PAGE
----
3) Professor Pine did herself no favors with her essay, which seemed (as Amanda put it) pedantic and defensive, and I’d add just plain obnoxious (especially towards a student reporter who Pine casts as a villain). My favorite part is Pine’s sneer towards “lactivism,” which she describes as “hopelessly bourgeois… marauding bands of lactating white women.”1 Pine gives the strong impression that if this had happened to some other professor, Professor Pine herself would have been on the side of the critics.
But that’s okay. Rights are not the exclusive domain of gracious people.
4) A lot of folks arguing against Pine’s action say they’re only concerned with the students best interests. Jack at Ethics Alarms writes:
Was she engaged in personal duties and matters while being paid by the university to devote 100% of her attentions to her students? Yes. Is this professional and ethical? No. Was she in a fix—sure: I don’t care. It wasn’t the students’ crisis, and they should not have been involuntarily made part of the solution.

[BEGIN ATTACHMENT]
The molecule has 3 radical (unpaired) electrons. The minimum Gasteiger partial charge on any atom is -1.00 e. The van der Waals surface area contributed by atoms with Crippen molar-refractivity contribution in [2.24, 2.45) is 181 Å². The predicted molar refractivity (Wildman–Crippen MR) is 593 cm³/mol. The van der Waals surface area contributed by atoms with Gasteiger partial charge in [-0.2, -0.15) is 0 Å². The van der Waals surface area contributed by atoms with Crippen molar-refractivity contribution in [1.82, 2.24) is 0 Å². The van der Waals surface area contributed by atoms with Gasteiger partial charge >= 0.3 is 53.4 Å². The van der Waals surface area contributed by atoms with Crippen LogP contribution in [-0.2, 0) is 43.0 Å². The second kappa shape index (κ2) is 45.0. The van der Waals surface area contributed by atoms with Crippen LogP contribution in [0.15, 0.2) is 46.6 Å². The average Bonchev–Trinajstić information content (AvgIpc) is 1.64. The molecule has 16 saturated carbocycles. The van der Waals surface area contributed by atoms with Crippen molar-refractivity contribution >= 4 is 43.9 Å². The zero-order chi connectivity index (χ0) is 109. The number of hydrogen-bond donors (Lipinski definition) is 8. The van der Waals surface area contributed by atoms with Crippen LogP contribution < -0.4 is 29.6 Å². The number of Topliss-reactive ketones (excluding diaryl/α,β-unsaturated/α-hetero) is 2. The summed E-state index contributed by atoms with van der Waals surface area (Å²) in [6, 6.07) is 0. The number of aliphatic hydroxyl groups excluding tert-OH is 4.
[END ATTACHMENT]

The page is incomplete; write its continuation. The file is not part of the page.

In the article, she unambiguously explains that her only choices (that she could see) were cancelling the opening class of the course, or bringing the baby with her. Jack argues that she should have conducted an email survey of students to find out what they’d prefer — as if such a thing were at all possible to write, send, get responses to, and compile on the morning of the class. Realistically, it does sometimes happen that single parents are faced with the choice Pine describes – either cancel work or bring the baby.
Let’s agree, for arguments sake, that our only concern should be fairness to the students. How is cancelling the class session entirely fairer to the students, exactly?
Several years ago, I would have been a student who took an hourlong bus and walk to get to the university. I walk up the three flights of stairs, overpriced textbook in hand, and reach either a closed, locked door with a “cancelled” note taped to it, OR a classroom where Professor Pine hands out the syllabus and says the usual first-day-of-class stuff for 75 minutes, but she also spends a few minutes intermittently dealing with the baby.
If the measure of value is “Professor Pine’s attention,” then obviously I get more value if Pine is there with a baby than if she’s not there at all. Aren’t I better off with 95% of her attention than zero percent?
5) In my life, public breast-feeding is unremarkable. Nearly every mother I’ve known who has a small baby, breast-feeds it while chatting (during games, during lunch, whatever), and it’s no big deal, just as it’s not a big deal if I pull out my sketchbook and start drawing while talking.